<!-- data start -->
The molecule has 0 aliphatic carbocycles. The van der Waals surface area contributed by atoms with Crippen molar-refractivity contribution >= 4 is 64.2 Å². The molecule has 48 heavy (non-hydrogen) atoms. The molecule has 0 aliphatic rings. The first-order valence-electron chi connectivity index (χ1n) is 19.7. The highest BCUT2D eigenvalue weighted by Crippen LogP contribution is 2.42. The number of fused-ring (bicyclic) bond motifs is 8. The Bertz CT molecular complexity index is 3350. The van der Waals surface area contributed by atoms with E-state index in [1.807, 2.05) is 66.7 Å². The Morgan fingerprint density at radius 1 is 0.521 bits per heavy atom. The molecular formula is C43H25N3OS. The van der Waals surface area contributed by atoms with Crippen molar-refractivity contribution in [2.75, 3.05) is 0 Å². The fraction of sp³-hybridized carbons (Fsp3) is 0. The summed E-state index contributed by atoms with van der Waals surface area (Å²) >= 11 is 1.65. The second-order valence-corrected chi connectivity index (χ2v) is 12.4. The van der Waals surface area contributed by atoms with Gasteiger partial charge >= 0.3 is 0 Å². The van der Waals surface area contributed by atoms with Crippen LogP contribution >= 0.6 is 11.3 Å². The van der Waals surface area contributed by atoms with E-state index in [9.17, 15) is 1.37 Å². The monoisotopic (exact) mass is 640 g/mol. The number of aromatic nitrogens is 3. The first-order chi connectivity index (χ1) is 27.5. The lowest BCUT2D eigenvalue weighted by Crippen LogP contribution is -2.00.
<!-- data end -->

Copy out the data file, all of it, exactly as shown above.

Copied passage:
The molecule has 0 aliphatic carbocycles. The van der Waals surface area contributed by atoms with Crippen molar-refractivity contribution >= 4 is 64.2 Å². The molecule has 48 heavy (non-hydrogen) atoms. The molecule has 0 aliphatic rings. The first-order valence-electron chi connectivity index (χ1n) is 19.7. The highest BCUT2D eigenvalue weighted by Crippen LogP contribution is 2.42. The number of fused-ring (bicyclic) bond motifs is 8. The Bertz CT molecular complexity index is 3350. The van der Waals surface area contributed by atoms with E-state index in [1.807, 2.05) is 66.7 Å². The Morgan fingerprint density at radius 1 is 0.521 bits per heavy atom. The molecular formula is C43H25N3OS. The van der Waals surface area contributed by atoms with Crippen molar-refractivity contribution in [2.75, 3.05) is 0 Å². The fraction of sp³-hybridized carbons (Fsp3) is 0. The summed E-state index contributed by atoms with van der Waals surface area (Å²) >= 11 is 1.65. The second-order valence-corrected chi connectivity index (χ2v) is 12.4. The van der Waals surface area contributed by atoms with Gasteiger partial charge >= 0.3 is 0 Å². The van der Waals surface area contributed by atoms with Crippen LogP contribution >= 0.6 is 11.3 Å². The van der Waals surface area contributed by atoms with E-state index in [9.17, 15) is 1.37 Å². The monoisotopic (exact) mass is 640 g/mol. The number of aromatic nitrogens is 3. The first-order chi connectivity index (χ1) is 27.5. The lowest BCUT2D eigenvalue weighted by Crippen LogP contribution is -2.00.